ACLU Threatens to Sue Nursing Home for Refusing to Help Patients Kill Themselves

State   |   Steven Ertelt   |   Nov 8, 2018   |   4:20PM   |  

A retirement home connected to the Catholic Church is being threatened with legal action for not allowing its patients to commit suicide under Hawaii’s new assisted suicide law.

Though there are social service programs and 24-hour hotlines dedicated to preventing healthy, young people from committing suicide, there is a growing movement in America to push suicide on those who are old or sick. They euphemistically call it “aid in dying,” though people do not have to be dying to qualify for assisted suicide.

Earlier this year, Hawaii became the sixth state to legalize assisted suicide, joining California, Colorado, Oregon, Vermont and Washington, as well as the District of Columbia. The law is slated to go into effect in January.

Those who oppose suicide in all its forms are being targeted by powerful liberal groups.

Last week, the American Civil Liberties Union sent a letter to the Kahala Nui retirement home in Honolulu demanding that it comply with the new anti-life law, the AP reports.

The elderly care home recently notified patients that they will not be allowed to commit assisted suicide there, according to the report. The Catholic Church, which owns the land where the nonprofit elderly care home is located, opposes assisted suicide, euthanasia, abortion and other life-destroying practices.

The ACLU claims that amounts to discrimination.

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Here’s more from the report:

Mateo Caballero, the legal director of the ACLU of Hawaii, said the home was discriminating against those who weren’t Catholic and was telling residents they have to conform to the Catholic Church’s teachings.

“I couldn’t think of a more clear violation of the Fair Housing Act and Hawaii’s own anti-discrimination laws,” he said.

Caballero said he’s not aware of another case in which a retirement home prevented its residents from using a medically assisted suicide law.

Caballero said he wants the home to send another note to residents rescinding its May 11 memo and inform residents it was wrong. Caballero said he hopes the ACLU can work with the home on the issue. If not, he said the ACLU would weigh its options, including a potential lawsuit.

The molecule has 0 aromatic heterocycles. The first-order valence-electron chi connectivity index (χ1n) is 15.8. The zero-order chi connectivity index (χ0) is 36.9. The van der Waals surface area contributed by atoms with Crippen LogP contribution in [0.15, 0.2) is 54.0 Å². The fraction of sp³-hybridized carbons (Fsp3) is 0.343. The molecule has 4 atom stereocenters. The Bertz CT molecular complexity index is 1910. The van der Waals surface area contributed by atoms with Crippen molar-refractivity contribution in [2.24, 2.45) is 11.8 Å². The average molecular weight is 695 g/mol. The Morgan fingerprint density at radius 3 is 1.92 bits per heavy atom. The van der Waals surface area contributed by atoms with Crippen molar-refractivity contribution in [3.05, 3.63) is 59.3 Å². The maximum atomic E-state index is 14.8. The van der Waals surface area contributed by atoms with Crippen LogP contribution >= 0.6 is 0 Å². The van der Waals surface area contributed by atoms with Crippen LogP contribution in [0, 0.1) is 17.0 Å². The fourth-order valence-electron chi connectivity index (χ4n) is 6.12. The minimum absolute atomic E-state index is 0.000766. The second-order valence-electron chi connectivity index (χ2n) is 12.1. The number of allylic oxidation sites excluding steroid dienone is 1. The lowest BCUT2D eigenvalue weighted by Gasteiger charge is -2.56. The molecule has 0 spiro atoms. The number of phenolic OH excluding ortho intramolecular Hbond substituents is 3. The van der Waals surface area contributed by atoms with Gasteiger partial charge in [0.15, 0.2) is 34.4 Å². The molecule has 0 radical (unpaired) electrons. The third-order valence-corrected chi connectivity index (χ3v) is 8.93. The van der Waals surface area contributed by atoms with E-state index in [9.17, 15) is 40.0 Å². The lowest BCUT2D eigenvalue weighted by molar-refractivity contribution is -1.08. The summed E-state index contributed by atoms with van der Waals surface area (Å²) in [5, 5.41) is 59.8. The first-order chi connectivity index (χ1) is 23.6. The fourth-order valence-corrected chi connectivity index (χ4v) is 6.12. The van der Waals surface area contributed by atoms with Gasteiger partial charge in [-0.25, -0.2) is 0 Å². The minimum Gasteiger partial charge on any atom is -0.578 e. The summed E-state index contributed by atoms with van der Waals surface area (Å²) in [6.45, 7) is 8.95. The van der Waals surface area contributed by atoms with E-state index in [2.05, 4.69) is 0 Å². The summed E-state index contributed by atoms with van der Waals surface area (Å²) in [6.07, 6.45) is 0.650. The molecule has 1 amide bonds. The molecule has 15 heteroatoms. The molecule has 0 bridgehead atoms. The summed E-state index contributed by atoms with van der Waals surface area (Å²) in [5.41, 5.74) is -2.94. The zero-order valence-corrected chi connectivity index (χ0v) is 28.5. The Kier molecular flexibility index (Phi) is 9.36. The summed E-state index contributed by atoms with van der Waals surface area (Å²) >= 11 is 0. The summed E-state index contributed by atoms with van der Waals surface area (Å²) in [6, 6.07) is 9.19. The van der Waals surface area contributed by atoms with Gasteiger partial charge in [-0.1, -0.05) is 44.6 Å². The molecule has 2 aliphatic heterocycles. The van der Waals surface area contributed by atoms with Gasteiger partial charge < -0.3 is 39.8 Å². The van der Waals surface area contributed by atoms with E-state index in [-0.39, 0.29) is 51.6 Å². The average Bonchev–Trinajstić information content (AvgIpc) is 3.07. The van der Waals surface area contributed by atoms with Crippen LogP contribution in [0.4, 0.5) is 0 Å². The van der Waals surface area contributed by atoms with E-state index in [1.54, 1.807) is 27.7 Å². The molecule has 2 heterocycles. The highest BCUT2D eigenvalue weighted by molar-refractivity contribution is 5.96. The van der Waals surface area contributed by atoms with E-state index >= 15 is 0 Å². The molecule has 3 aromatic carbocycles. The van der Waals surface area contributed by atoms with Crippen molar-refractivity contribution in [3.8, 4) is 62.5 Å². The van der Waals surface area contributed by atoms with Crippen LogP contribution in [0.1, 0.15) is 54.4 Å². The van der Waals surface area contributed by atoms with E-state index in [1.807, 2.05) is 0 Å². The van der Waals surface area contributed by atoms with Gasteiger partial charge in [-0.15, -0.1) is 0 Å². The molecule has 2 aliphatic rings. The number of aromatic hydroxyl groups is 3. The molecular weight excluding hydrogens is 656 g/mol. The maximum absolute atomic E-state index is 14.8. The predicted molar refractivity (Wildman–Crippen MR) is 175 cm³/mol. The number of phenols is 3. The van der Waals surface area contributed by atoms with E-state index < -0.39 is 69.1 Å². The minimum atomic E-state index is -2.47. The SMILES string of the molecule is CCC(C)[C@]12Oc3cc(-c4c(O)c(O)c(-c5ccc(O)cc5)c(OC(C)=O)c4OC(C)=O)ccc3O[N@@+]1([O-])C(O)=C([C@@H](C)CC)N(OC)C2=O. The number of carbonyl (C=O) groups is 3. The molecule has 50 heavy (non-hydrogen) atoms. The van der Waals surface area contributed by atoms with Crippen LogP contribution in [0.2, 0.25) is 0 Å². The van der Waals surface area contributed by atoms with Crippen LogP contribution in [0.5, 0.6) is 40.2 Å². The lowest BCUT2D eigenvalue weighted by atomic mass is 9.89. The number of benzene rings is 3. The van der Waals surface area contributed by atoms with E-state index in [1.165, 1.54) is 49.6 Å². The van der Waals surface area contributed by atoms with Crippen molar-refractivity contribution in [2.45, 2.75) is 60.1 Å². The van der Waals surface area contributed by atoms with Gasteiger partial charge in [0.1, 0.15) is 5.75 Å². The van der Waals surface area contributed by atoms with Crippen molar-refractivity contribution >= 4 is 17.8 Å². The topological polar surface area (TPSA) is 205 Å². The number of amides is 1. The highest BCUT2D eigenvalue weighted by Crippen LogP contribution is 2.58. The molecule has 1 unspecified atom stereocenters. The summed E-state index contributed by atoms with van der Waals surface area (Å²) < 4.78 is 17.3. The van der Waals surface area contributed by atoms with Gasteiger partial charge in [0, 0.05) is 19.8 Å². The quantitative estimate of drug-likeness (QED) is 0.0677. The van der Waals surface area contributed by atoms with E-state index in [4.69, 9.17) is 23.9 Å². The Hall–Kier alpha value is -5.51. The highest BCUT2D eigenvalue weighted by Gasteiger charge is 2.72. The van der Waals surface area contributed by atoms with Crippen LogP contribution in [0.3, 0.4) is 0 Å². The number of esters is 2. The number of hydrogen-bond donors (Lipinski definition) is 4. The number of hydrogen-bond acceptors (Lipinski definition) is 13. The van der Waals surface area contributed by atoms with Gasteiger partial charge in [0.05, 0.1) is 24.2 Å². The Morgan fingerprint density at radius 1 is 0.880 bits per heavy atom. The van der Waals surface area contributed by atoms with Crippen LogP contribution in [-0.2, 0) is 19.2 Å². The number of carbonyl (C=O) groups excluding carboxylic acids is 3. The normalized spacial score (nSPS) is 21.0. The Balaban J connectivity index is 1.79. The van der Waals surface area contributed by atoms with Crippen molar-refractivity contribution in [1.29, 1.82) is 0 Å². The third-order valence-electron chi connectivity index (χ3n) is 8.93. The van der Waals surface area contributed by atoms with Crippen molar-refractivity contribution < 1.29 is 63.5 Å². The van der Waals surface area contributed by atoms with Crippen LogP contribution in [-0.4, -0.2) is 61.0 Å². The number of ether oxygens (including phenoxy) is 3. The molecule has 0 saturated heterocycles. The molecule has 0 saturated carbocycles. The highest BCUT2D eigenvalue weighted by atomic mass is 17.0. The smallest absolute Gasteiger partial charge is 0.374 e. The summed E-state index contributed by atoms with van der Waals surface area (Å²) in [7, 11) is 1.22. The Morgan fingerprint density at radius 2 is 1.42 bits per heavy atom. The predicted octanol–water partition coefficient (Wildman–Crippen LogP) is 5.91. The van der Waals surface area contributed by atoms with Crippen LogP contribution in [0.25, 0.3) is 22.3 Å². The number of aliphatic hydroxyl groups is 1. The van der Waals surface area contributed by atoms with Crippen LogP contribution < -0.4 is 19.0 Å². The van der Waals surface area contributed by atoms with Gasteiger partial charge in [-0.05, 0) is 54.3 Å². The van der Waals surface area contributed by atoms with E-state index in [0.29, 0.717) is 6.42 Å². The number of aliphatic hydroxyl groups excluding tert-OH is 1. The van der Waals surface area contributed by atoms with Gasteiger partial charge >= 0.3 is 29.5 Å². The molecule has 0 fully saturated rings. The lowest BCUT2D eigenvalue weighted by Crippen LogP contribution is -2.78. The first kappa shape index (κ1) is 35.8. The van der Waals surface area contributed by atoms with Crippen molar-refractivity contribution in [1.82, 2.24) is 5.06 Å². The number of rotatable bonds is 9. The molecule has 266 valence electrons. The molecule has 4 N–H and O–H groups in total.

A spokesperson for the home said they do not discriminate against patients based on religion, race, sex, color or anything else. Executive Director Wendy Wong said they have asked their legal counsel to look into the ACLU’s demands.

The Hawaii law allows adults with a terminal diagnosis of six months or fewer to ask a doctor for prescription drugs to kill themselves. But the law — and the six others like it in the U.S. — is riddled with loopholes that fail to protect elderly and disabled people from abuse.

Not Dead Yet, a disability rights group that opposes assisted suicide, has documented on-going abuses of assisted suicide laws in Oregon and Washington, the first two states to legalize the deadly procedure. The group said both states prescribe the lethal drugs to people who are not terminally ill nearly every year.

There also are confirmed stories of patients being denied medical treatment coverage and offered assisted suicide drugs instead.

Stephanie Packer, a mother of four struggling with terminal scleroderma, is one of them. The California woman said her state Medicare plan initially refused to pay for her medical treatment but offered to pay for assisted suicide drugs instead. She has lived five years longer than doctors predicted, the National Catholic Register reported in June.

In separate incidents, Oregon cancer patients Barbara Wagner and Randy Stroup also were denied medical treatment by their state health insurance plans and offered doctor-prescribed suicide instead.

Family members also have witnessed their loved ones being pressured to consider suicide instead of medical treatment. Oregon resident Kathryn Judson said doctors tried to pitch assisted suicide to her sick husband while she was out of the room one day. Judson said they switched doctors, and her husband lived for five more years.